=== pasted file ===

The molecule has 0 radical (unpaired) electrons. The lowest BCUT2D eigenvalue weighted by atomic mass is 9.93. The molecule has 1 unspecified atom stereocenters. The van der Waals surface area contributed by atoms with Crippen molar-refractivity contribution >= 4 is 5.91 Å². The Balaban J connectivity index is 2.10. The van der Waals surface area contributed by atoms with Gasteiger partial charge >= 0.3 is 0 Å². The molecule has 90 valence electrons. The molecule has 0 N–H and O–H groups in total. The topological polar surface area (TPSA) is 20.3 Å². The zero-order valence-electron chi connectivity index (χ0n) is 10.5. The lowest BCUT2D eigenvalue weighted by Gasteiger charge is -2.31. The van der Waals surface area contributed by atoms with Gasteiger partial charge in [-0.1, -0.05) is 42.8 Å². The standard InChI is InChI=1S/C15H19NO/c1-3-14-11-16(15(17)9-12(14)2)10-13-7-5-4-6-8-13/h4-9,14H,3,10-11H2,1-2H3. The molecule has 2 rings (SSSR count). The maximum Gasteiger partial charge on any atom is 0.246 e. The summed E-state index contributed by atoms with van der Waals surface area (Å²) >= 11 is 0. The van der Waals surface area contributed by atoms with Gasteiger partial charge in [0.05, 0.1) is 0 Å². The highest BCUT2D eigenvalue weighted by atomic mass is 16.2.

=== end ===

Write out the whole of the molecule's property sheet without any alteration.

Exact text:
The molecule has 0 radical (unpaired) electrons. The lowest BCUT2D eigenvalue weighted by atomic mass is 9.93. The molecule has 1 unspecified atom stereocenters. The van der Waals surface area contributed by atoms with Crippen molar-refractivity contribution >= 4 is 5.91 Å². The Balaban J connectivity index is 2.10. The van der Waals surface area contributed by atoms with Gasteiger partial charge >= 0.3 is 0 Å². The molecule has 90 valence electrons. The molecule has 0 N–H and O–H groups in total. The topological polar surface area (TPSA) is 20.3 Å². The zero-order valence-electron chi connectivity index (χ0n) is 10.5. The lowest BCUT2D eigenvalue weighted by Gasteiger charge is -2.31. The van der Waals surface area contributed by atoms with Gasteiger partial charge in [-0.1, -0.05) is 42.8 Å². The standard InChI is InChI=1S/C15H19NO/c1-3-14-11-16(15(17)9-12(14)2)10-13-7-5-4-6-8-13/h4-9,14H,3,10-11H2,1-2H3. The molecule has 2 rings (SSSR count). The maximum Gasteiger partial charge on any atom is 0.246 e. The summed E-state index contributed by atoms with van der Waals surface area (Å²) >= 11 is 0. The van der Waals surface area contributed by atoms with Gasteiger partial charge in [0.05, 0.1) is 0 Å². The highest BCUT2D eigenvalue weighted by atomic mass is 16.2.